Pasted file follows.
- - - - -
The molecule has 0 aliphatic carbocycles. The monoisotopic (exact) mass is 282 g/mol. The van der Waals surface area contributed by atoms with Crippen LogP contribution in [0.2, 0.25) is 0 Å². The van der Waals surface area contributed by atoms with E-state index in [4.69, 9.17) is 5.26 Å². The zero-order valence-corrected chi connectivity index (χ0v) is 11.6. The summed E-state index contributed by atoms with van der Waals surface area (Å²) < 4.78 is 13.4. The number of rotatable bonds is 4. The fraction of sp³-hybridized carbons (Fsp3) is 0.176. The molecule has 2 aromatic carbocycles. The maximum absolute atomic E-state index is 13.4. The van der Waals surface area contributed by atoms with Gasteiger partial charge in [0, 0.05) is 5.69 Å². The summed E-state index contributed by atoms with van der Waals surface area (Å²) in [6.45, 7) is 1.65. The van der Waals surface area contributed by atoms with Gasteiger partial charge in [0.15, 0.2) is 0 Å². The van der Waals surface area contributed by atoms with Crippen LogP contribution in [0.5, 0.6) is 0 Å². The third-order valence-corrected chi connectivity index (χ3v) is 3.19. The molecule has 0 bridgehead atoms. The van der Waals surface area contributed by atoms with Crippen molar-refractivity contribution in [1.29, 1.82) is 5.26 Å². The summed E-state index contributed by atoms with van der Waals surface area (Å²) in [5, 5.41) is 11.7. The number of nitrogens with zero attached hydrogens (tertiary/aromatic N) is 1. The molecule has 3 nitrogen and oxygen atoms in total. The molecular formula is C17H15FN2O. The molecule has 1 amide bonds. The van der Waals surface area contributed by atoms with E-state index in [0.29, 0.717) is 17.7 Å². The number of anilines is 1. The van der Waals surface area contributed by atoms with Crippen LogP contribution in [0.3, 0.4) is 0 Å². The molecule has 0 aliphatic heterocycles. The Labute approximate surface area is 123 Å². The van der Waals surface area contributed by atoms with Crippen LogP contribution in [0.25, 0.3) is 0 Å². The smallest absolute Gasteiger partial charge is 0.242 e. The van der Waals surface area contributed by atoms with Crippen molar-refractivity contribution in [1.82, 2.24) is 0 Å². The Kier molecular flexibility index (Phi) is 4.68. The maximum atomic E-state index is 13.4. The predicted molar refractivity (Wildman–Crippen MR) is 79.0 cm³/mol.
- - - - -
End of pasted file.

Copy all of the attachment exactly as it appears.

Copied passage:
The molecule has 0 aliphatic carbocycles. The monoisotopic (exact) mass is 282 g/mol. The van der Waals surface area contributed by atoms with Crippen LogP contribution in [0.2, 0.25) is 0 Å². The van der Waals surface area contributed by atoms with E-state index in [4.69, 9.17) is 5.26 Å². The zero-order valence-corrected chi connectivity index (χ0v) is 11.6. The summed E-state index contributed by atoms with van der Waals surface area (Å²) < 4.78 is 13.4. The number of rotatable bonds is 4. The fraction of sp³-hybridized carbons (Fsp3) is 0.176. The molecule has 2 aromatic carbocycles. The maximum absolute atomic E-state index is 13.4. The van der Waals surface area contributed by atoms with Gasteiger partial charge in [0, 0.05) is 5.69 Å². The summed E-state index contributed by atoms with van der Waals surface area (Å²) in [6.45, 7) is 1.65. The van der Waals surface area contributed by atoms with Gasteiger partial charge in [0.15, 0.2) is 0 Å². The van der Waals surface area contributed by atoms with Crippen LogP contribution in [0.5, 0.6) is 0 Å². The third-order valence-corrected chi connectivity index (χ3v) is 3.19. The molecule has 0 bridgehead atoms. The van der Waals surface area contributed by atoms with Crippen molar-refractivity contribution in [1.29, 1.82) is 5.26 Å². The summed E-state index contributed by atoms with van der Waals surface area (Å²) in [5, 5.41) is 11.7. The number of nitrogens with zero attached hydrogens (tertiary/aromatic N) is 1. The molecule has 3 nitrogen and oxygen atoms in total. The molecular formula is C17H15FN2O. The molecule has 1 amide bonds. The van der Waals surface area contributed by atoms with E-state index in [0.29, 0.717) is 17.7 Å². The number of anilines is 1. The van der Waals surface area contributed by atoms with Crippen LogP contribution in [0.3, 0.4) is 0 Å². The molecule has 0 aliphatic heterocycles. The Labute approximate surface area is 123 Å². The van der Waals surface area contributed by atoms with Crippen LogP contribution in [0.25, 0.3) is 0 Å². The smallest absolute Gasteiger partial charge is 0.242 e. The van der Waals surface area contributed by atoms with Crippen molar-refractivity contribution in [1.82, 2.24) is 0 Å². The Kier molecular flexibility index (Phi) is 4.68. The maximum atomic E-state index is 13.4. The predicted molar refractivity (Wildman–Crippen MR) is 79.0 cm³/mol.